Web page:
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Wasteland franchise may return through Kickstarter campaign

Double Fine may have sparked a revolution of sorts last week when it raised oodles of cash to help fund its adventure game side-project through the crowdfunding site Kickstarter. The success of the sans-publisher experiment has since piqued the interest of game makers everywhere, including that of the PC RPG pioneer and current inXile Entertainment CEO, Brian Fargo.

“Pondering bringing Wasteland back through this crowdfunding. It's a world I have longed to work with again,” tweeted Fargo, referencing his 1988 post-apocalyptic RPG which served as the inspiration for the Fallout series. Responding to the immediate positive feedback, he added, “Very encouraging to see all the love for a new Wasteland. Crowdfuning might be the perfect way to make it a reality...”

Fargo, who also had a hand in creating classics like Bard's Tale and Baldur's Gate, confirmed his intentions to IGN, noting he and his team are already kicking around ideas for the Wastelander reboot. If it is a reality, Fargo insisted the game would not stray far from its PC gaming roots, explaining, “[It] would be focusing on top-down, probably isometric, party based, skill based – where if you'd just finished playing Wasteland and moved onto this you'd feel comfortable.”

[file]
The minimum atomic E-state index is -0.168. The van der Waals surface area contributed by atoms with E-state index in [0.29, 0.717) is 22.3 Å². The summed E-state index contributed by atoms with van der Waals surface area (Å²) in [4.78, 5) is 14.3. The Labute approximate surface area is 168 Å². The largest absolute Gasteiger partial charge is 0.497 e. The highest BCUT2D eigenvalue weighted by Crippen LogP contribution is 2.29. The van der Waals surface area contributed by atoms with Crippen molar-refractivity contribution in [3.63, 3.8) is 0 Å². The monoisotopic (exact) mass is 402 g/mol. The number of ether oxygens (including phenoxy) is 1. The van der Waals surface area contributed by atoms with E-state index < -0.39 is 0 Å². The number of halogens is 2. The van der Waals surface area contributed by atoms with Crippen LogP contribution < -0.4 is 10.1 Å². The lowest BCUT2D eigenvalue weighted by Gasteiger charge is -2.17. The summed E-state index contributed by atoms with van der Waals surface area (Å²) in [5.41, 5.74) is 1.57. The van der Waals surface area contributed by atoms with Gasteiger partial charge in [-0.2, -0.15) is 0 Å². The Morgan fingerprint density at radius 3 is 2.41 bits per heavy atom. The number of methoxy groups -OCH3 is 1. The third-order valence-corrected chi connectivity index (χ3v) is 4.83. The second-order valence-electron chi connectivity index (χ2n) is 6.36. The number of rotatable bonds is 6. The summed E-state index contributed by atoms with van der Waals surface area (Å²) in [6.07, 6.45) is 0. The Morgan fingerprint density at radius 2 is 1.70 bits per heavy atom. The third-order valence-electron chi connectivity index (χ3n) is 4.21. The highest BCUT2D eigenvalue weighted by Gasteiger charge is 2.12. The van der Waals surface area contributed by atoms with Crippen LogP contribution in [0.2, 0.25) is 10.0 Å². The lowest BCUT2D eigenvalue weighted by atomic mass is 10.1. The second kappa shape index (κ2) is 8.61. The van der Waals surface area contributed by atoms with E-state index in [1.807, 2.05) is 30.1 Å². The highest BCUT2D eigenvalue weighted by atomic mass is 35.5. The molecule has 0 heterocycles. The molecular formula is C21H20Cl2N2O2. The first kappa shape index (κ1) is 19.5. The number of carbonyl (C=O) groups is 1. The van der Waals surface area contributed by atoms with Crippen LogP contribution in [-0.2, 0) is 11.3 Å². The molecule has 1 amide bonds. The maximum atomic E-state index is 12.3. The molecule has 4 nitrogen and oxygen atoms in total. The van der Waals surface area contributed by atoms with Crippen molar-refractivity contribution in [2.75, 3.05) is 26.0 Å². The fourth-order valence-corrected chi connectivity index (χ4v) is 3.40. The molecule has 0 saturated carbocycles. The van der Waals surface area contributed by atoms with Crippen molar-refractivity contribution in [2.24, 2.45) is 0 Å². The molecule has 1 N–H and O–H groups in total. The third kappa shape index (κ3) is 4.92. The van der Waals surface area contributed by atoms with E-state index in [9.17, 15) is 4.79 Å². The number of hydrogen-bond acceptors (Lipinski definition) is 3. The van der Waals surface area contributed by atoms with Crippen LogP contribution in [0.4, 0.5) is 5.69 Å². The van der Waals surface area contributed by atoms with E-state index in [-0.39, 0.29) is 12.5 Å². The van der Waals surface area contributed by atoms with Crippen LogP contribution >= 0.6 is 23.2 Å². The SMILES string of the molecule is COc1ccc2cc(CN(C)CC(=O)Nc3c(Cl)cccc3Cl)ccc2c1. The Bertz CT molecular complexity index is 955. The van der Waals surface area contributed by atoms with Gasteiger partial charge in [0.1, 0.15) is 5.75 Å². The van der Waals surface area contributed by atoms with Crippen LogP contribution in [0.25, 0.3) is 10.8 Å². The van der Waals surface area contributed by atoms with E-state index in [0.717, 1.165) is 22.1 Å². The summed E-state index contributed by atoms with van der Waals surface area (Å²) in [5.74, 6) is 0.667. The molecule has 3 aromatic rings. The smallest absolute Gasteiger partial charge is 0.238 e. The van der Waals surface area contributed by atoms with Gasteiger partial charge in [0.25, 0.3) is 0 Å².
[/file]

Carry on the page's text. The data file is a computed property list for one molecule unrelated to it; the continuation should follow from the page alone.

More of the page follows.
Later, he delivered a similar message to followers, tweeting, “I want fans to know that a new Wastleand would be complete old school vibe and made with input from gamers. Made the gamers way.”

Fargo estimated it would take nearly a million dollars to develop a Wasteland follow-up. And while he admitted the Kickstarter model isn't likely to work for every studio, he said his project carries a special significance in the gaming community, insisting, “A lot of people have forgotten that there would have been no Fallout if there wasn't a Wasteland."

The Wasteland Kickstarter campaign is expected to go live within a month. Will you be part of the crowd?


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5 comments

  • chad-munn - February 17, 2012 9:18 a.m.

    My friends and I put SO many hours, day, maybe weeks into this game. I doubt it'll come back as awesome to us now as it was back then, but I'm glad someone is even talking about it. "You exploded the ______ into a blood sausage". or something along those lines! It was great!!!
  • tiben36 - February 16, 2012 2:58 p.m.

    im glad theyre thinking into bringing back wastleland, but who's gonna support it, not many younger gamers know brian fargo, well, is much less aknowledge than tim schafer, this might be a "problem" for the fund raising i hope it wont die in the egg
  • TheVoid - February 16, 2012 2:41 p.m.